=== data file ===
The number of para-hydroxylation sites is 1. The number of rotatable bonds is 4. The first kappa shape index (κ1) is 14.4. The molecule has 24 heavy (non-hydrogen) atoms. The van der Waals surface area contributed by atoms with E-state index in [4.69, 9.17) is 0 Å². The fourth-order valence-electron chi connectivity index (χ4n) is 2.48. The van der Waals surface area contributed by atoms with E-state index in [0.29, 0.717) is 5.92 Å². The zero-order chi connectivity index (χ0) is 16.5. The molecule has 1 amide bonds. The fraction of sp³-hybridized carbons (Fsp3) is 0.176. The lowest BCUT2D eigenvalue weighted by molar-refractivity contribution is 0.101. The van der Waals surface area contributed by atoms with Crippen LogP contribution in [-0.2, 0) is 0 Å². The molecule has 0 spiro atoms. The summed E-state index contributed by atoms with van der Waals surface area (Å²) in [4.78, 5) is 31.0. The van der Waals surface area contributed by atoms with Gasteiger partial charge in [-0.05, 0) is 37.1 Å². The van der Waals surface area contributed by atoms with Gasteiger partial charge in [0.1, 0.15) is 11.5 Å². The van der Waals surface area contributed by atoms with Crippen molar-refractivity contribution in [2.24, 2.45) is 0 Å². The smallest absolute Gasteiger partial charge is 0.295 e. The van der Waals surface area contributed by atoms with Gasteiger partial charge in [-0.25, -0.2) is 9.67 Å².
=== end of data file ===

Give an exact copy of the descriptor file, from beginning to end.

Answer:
The number of para-hydroxylation sites is 1. The number of rotatable bonds is 4. The first kappa shape index (κ1) is 14.4. The molecule has 24 heavy (non-hydrogen) atoms. The van der Waals surface area contributed by atoms with E-state index in [4.69, 9.17) is 0 Å². The fourth-order valence-electron chi connectivity index (χ4n) is 2.48. The van der Waals surface area contributed by atoms with E-state index in [0.29, 0.717) is 5.92 Å². The zero-order chi connectivity index (χ0) is 16.5. The molecule has 1 amide bonds. The fraction of sp³-hybridized carbons (Fsp3) is 0.176. The lowest BCUT2D eigenvalue weighted by molar-refractivity contribution is 0.101. The van der Waals surface area contributed by atoms with Crippen LogP contribution in [-0.2, 0) is 0 Å². The molecule has 0 spiro atoms. The summed E-state index contributed by atoms with van der Waals surface area (Å²) in [4.78, 5) is 31.0. The van der Waals surface area contributed by atoms with Gasteiger partial charge in [-0.05, 0) is 37.1 Å². The van der Waals surface area contributed by atoms with Gasteiger partial charge in [0.1, 0.15) is 11.5 Å². The van der Waals surface area contributed by atoms with Crippen molar-refractivity contribution in [2.24, 2.45) is 0 Å². The smallest absolute Gasteiger partial charge is 0.295 e. The van der Waals surface area contributed by atoms with Gasteiger partial charge in [-0.25, -0.2) is 9.67 Å².